In 1784 Immanuel Kant answered a question, posed a year earlier by Reverend Johann Friedrich Zöllner – “What is enlightenment?”
His answer was that enlightenment “was man’s emergence from his self-incurred immaturity”. A state of immaturity is when one allows another’s reason to guide them. Hence enlightenment was using your own rationality to guide your decisions, thoughts and actions.
Kant went on to assert that every individual had the necessary rationality. The reason people did not engage in the process of rational thinking en masse was because they did not develop the courage to do so. But they still maintained the ability to do so. To rely on someone else’s opinion without interrogation was convenient. By contrast, to critically engage with contemporary issues and develop an informed opinion is something quite different, and sometimes required opposing conventional wisdom.
Kant’s idea had an indelible impression upon academia and has been utilised by a number of philosophers since, notably Michel Foucault. However it is the concern of the author that the core idea of Kant’s argument is absent from contemporary takes on rationality in larger society. As Kant put it: “Sapere aude!” (Dare to be wise). Yet a trend has emerged in mainstream interpretations of rationality that holds a message in opposition to Kant’s own. The trend can be termed the “myth of the intellectual”.
The myth of the intellectual refers to the idea that only a select number in society can and should engage in rational thinking. By pigeon-holing what should be a universal process of rationalisation the idea of “the intellectual” emerges. The idea that we all have sufficient rationality to develop our own opinions and critically engage with relevant issues dissolves. In its place is the opposing idea: that only a few can do this – the intellectuals.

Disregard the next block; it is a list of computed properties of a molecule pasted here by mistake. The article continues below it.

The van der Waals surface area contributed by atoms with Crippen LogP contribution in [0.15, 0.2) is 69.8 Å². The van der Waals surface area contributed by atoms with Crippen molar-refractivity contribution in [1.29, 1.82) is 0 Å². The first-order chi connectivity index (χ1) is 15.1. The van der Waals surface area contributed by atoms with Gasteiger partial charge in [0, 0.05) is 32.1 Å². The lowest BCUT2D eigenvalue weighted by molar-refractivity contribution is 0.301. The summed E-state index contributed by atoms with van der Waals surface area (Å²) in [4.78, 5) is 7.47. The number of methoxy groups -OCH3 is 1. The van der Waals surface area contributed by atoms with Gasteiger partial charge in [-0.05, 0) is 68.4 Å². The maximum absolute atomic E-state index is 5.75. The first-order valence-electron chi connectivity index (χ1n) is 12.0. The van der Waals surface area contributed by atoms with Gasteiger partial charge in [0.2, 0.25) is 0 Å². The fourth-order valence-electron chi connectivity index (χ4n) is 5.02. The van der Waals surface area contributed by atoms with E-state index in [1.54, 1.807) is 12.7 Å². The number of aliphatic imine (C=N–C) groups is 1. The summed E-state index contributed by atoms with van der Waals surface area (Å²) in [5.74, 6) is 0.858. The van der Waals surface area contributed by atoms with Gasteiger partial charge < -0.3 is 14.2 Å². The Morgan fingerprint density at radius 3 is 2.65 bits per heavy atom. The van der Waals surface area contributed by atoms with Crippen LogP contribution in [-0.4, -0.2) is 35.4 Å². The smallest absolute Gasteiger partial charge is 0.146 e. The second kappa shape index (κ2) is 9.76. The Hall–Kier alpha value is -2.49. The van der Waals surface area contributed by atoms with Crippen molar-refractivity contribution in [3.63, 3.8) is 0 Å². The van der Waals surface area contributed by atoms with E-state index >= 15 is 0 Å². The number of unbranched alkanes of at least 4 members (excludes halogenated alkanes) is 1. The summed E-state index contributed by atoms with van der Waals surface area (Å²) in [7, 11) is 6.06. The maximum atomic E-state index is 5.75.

This pigeon-holing of rationality is best seen in media, and in particular, television and film. Take for example the HBO series True Detective. The show revolves around two Louisiana state detectives. The first, Martin Hart, played by Woody Harrelson, is a socially acceptable, easy talking but hardworking cop. The second, Rust Cohle, played by Mathew McConaughey, is essentially, the opposite. Hard drinking and substance abuse makes Rust seem run-of-the-mill, however as the series develops, Rust is revealed to be quite the philosopher. His character observes society in a critical manner and identifies the logical fallacies that mark everyday existence. His onscreen discussions of individual’s voluntary decision to commit to god are particularly poignant, as are his references to Nietzsche and Freud.
Rust represents what is outlined above – the Kantian conception of Enlightenment. Rust directs himself and his detective work in a manner that only accepts information that is filtered through his rationalisations. In effect, it is his rationality that governs him. A telling scene is Rust’s reply when questioned on past acts. His questioner gives him leave to mitigate his responsibility through accepting he was drunk and a slave to his passions. Rust replies ‘everybody’s got a choice’ and in doing so effectively admits he acted with rational oversight.